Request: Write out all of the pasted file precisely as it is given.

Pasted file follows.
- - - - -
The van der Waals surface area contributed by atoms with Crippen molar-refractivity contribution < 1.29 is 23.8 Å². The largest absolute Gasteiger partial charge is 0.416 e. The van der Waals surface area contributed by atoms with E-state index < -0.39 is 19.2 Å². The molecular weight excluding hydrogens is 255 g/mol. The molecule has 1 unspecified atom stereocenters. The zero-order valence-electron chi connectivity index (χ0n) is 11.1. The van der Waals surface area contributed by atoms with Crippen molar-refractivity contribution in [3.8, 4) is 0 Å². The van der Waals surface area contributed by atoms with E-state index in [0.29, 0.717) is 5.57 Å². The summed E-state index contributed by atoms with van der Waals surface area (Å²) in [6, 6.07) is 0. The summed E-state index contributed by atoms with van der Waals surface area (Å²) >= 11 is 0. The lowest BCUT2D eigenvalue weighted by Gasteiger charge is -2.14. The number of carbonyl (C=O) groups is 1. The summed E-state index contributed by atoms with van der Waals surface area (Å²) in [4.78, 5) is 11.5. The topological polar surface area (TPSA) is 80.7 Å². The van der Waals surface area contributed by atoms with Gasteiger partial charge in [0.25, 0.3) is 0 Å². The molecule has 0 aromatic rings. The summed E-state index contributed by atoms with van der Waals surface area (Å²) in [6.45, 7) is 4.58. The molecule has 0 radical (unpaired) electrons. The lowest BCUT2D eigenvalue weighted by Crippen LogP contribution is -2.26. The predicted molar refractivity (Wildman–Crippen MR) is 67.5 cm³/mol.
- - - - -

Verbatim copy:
The van der Waals surface area contributed by atoms with Crippen molar-refractivity contribution < 1.29 is 23.8 Å². The largest absolute Gasteiger partial charge is 0.416 e. The van der Waals surface area contributed by atoms with E-state index < -0.39 is 19.2 Å². The molecular weight excluding hydrogens is 255 g/mol. The molecule has 1 unspecified atom stereocenters. The zero-order valence-electron chi connectivity index (χ0n) is 11.1. The van der Waals surface area contributed by atoms with Crippen molar-refractivity contribution in [3.8, 4) is 0 Å². The van der Waals surface area contributed by atoms with E-state index in [0.29, 0.717) is 5.57 Å². The summed E-state index contributed by atoms with van der Waals surface area (Å²) in [6, 6.07) is 0. The summed E-state index contributed by atoms with van der Waals surface area (Å²) >= 11 is 0. The lowest BCUT2D eigenvalue weighted by Gasteiger charge is -2.14. The number of carbonyl (C=O) groups is 1. The summed E-state index contributed by atoms with van der Waals surface area (Å²) in [4.78, 5) is 11.5. The topological polar surface area (TPSA) is 80.7 Å². The van der Waals surface area contributed by atoms with Gasteiger partial charge in [0.25, 0.3) is 0 Å². The molecule has 0 aromatic rings. The summed E-state index contributed by atoms with van der Waals surface area (Å²) in [6.45, 7) is 4.58. The molecule has 0 radical (unpaired) electrons. The lowest BCUT2D eigenvalue weighted by Crippen LogP contribution is -2.26. The predicted molar refractivity (Wildman–Crippen MR) is 67.5 cm³/mol.